26 January 2006
France and Britain: why did one revolution succeed and the other fail?

A recent Samizdata piece by Johnathan Pierce on the dreadfulness of the French Revolution got me thinking.

In the French Revolution you had an absolute monarchy, a cash crisis, the recall of an (apparently) defunct parliament, radical politics, regicide, terror and restoration; all of which elements were present in the English Civil War.  What I find curious is what happened next.  While Britain entered a period of (by most standards) internal stability, France went through the most amazing internal political chaos, with republic after empire after republic after monarchy.

So, why after their respective convulsions, did things go so well for Britain and so badly for France?

Was it geography?  Being a continental power is never easy - as the late Findlay Dunachie pointed out it means you need a large army and all the knock-on effects that entails.  But how would that explain France’s instability?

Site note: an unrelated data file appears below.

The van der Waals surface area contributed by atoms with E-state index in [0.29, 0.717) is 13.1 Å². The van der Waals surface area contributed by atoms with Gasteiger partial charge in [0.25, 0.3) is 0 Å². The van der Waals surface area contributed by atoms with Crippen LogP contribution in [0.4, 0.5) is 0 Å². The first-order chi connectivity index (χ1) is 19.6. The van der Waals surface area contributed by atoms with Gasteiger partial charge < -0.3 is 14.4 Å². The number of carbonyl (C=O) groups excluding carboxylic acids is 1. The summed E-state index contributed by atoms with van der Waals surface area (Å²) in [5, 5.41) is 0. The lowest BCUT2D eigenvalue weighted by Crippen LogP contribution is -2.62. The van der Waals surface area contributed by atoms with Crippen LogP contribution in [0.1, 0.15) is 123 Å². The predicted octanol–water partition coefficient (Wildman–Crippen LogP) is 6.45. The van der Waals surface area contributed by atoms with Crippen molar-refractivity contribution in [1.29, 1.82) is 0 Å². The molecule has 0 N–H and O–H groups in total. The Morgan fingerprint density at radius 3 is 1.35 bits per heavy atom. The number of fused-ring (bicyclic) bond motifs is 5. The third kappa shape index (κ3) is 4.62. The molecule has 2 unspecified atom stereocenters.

Was it something in the French character?  I don’t much care for explanations like this and, anyway, if true, where did it come from?

Was it, perhaps, nothing to do with the Revolution, as such, but bound up in the simple fact that France lost the Napoleonic Wars?  Could repeated failure on the battlefield explain repeated attempts at getting the politics right; in much the same way that unsuccessful football teams keep changing manager?  Perhaps, but how does that explain the events of 1830, 1848 - occasions where defeat was not present?

Could it have been the absence of a proper all-out Civil War - the theory being that such things resolve issues?  I could believe that if the English Civil War had actually resolved anything but it didn’t. 

Any ideas?

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